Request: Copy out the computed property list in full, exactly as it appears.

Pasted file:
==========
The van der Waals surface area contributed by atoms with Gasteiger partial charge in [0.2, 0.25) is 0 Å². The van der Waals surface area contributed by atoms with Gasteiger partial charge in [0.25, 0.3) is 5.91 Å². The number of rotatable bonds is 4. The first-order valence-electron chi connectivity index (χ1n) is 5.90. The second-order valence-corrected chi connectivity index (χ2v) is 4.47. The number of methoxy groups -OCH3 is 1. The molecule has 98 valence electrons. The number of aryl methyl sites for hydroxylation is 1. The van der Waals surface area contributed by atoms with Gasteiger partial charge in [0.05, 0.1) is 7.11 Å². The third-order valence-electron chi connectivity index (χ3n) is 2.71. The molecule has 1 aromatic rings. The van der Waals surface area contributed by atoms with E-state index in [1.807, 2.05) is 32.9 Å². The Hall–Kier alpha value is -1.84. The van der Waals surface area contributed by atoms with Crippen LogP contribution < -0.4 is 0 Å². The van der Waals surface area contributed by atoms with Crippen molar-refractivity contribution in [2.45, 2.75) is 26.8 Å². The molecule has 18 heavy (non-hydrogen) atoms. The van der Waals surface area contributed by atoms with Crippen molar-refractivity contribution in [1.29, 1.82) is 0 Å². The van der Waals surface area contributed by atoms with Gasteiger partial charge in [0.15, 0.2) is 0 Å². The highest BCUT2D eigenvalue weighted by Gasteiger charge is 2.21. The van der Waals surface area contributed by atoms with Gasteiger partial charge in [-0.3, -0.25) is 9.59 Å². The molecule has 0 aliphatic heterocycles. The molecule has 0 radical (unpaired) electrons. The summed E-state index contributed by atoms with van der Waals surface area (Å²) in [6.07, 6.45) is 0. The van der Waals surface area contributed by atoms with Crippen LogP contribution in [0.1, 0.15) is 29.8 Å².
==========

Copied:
The van der Waals surface area contributed by atoms with Gasteiger partial charge in [0.2, 0.25) is 0 Å². The van der Waals surface area contributed by atoms with Gasteiger partial charge in [0.25, 0.3) is 5.91 Å². The number of rotatable bonds is 4. The first-order valence-electron chi connectivity index (χ1n) is 5.90. The second-order valence-corrected chi connectivity index (χ2v) is 4.47. The number of methoxy groups -OCH3 is 1. The molecule has 98 valence electrons. The number of aryl methyl sites for hydroxylation is 1. The van der Waals surface area contributed by atoms with Gasteiger partial charge in [0.05, 0.1) is 7.11 Å². The third-order valence-electron chi connectivity index (χ3n) is 2.71. The molecule has 1 aromatic rings. The van der Waals surface area contributed by atoms with E-state index in [1.807, 2.05) is 32.9 Å². The Hall–Kier alpha value is -1.84. The van der Waals surface area contributed by atoms with Crippen LogP contribution < -0.4 is 0 Å². The van der Waals surface area contributed by atoms with Crippen molar-refractivity contribution in [2.45, 2.75) is 26.8 Å². The molecule has 18 heavy (non-hydrogen) atoms. The van der Waals surface area contributed by atoms with Crippen molar-refractivity contribution in [1.29, 1.82) is 0 Å². The van der Waals surface area contributed by atoms with Gasteiger partial charge in [0.15, 0.2) is 0 Å². The highest BCUT2D eigenvalue weighted by Gasteiger charge is 2.21. The van der Waals surface area contributed by atoms with Gasteiger partial charge in [-0.3, -0.25) is 9.59 Å². The molecule has 0 aliphatic heterocycles. The molecule has 0 radical (unpaired) electrons. The summed E-state index contributed by atoms with van der Waals surface area (Å²) in [6.07, 6.45) is 0. The van der Waals surface area contributed by atoms with Crippen LogP contribution in [0.1, 0.15) is 29.8 Å².